The retrospective “15 years of Aitor Throup Studio” opens in China


In the midst of an older pandemic, British poet John Keats reflected on the relationship between distance and loneliness: “I feel more and more every day, as my imagination grows stronger, that I am not living. in this world alone but in a thousand worlds. ‘ This winter, the world is returning to confinement, registering the change of seasons with loneliness out loud like any poet could. But as the UK-based designer and artist reflects, “our souls write our lives.” Two new retrospective exhibitions in China present Throup’s work over the past 15 years as an experiment on how objects translate the life of a mind into “a thousand worlds” of memory and distance.

“Physically I’m here in the UK, but at the same time I’m aware that these exhibitions are organized and presented halfway around the world,” Throup recalls. “It’s strange, I guess, if you think about it in terms of the mechanics of time and space. For Throup, however, thinking about it is like tuning an instrument with the appropriate sound and vibration. “My point of view is very internal,” he explains, “and when I’m in the spirit, I feel like the possibilities for engagement are all potentially there, whether it’s with the distant or the familiar. ” The work on display, itself, is a kind of transmitter, which generates its own mechanics and reinforces its own signal, drawing the artist, exhibitor and collector in a shared potential harmonic.

It’s been 15 years since Throup graduated from the Royal College of Art and created his concept, When football hooligans become Hindu gods, and both exhibitions trace the development of his studio as an experimental design site. In both exhibitions, pieces from TheDSA and collections like Stone Island and CP Company appear alongside drawings from the “Daily Sketchbook Archives,” as well as clothing, life-size sculptures and puppets from his evolving philosophical design project. , New Object Research.

An exhibit, featuring remasters of Throup’s original drawings from his RCA collection, opened at the Zovin store in Shenzhen, China, earlier this month. The Zovin exhibition also features an exclusive capsule from TheDSA, Throup’s conceptual streetwear brand. For Zovin viewers, the exhibition offers a glimpse into how Throup’s practice emerges as a conversation with and between objects, conceptual forms and their possibilities.

The DSA, for example, is subverting commodification, replacing logos and Blade runner-White noise-styled corporate “identities” with original figurative numbers and sketches associated with Throup’s “Daily Sketchbook Archives”. The pieces in the DSA collection – versatile, gender neutral, and rendered in appropriate neutral tones – invite us to participate in an exploration of how we negotiate individuality through shared use and forms. “We have this identity that we navigate outwardly in life,” says Throup, “but when all of these external interactions stop, we’re just inside with our feelings, our struggles. ”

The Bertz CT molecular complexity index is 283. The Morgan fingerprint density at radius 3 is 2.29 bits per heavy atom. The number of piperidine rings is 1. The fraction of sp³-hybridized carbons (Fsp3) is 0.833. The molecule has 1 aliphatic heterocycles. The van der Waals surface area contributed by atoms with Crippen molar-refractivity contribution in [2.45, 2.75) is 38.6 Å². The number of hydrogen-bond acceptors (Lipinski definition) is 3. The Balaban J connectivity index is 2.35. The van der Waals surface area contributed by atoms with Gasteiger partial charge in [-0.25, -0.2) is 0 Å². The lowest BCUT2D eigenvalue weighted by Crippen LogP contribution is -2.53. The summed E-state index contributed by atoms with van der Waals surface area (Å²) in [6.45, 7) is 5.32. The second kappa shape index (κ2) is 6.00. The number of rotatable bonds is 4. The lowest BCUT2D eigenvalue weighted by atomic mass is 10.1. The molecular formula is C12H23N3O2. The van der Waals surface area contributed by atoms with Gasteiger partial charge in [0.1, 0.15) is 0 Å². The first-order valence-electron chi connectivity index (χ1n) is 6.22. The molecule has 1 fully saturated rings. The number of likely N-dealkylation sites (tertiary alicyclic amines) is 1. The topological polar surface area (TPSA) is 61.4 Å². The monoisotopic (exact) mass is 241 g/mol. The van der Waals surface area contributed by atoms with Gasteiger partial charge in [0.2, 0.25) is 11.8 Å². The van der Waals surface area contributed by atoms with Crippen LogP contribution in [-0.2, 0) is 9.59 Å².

A parallel exhibition opens today in Hong Kong. Organized by Ink Clothing, this 15-year retrospective – which draws on the world’s most comprehensive private collection of works by Throup – will run until February 20, 2022 at K11 MUSEA. The sprawling and iconic K11 complex in Victoria Dockside – Hong Kong’s ‘Silicon Valley of Culture’ – is a fitting landscape for Throup’s figures and forms, redefining, as it does, the relationship between commerce retail, high art and fashion. Remastering, after all, is a form of reconsideration, not reproduction. “When Michelangelo speaks of finding the figure in marble,” explains Throup, “it is because he finds it. It’s already there.

“It is important that the life of the spirit transcends physical reality,” Throup explains, “and documents and ritualizes it, especially when there are certain things that happen – moments, manifestations, transitions ”. In this sense, the 120 sculptures, drawings, accessories, clothing and videos involved in these exhibitions offer a dazzling array of potential interactive “manifestations”.

One of the striking things about the “15 Years of Aitor Throup Studio” anniversary exhibit is how it “remastered” conventional ideas about the dynamic between artists and collectors. “I rely on the idea of ​​art as communication,” says Throup, “and in this context, the particular energy of these pieces is their immersive and experiential conception. »Sculptures, props, puppets – these are meant to be used and revived. Part of this involves the collector’s engagement with the possible narrative contexts of the design elements, but in a way that emphasizes the object as a site to be analyzed and inhabitable. “The physical act of transforming something,” Throup observes, “is the power to choose”.

Throup’s 15-year retrospective presents choice as a form of memory. “I have this very specific feeling of being a kid,” Throup concludes, “and experiencing the joy of playing with my action figures, especially when they have accessories – the more detachable accessories, the better. it is. For collectors, this ethos drives a relationship to art as an invitation rather than a possession. And new, unforeseen interactions with Throup’s work provide a way for him to re-engage with his older work. “The work forced me to remember, to recreate these experiences. You have to let it recalibrate you. The collector, the artist – in the solitude of whatever our work may be, who among us would not want to become our childhood self again, “alone but in a thousand worlds” of delight?

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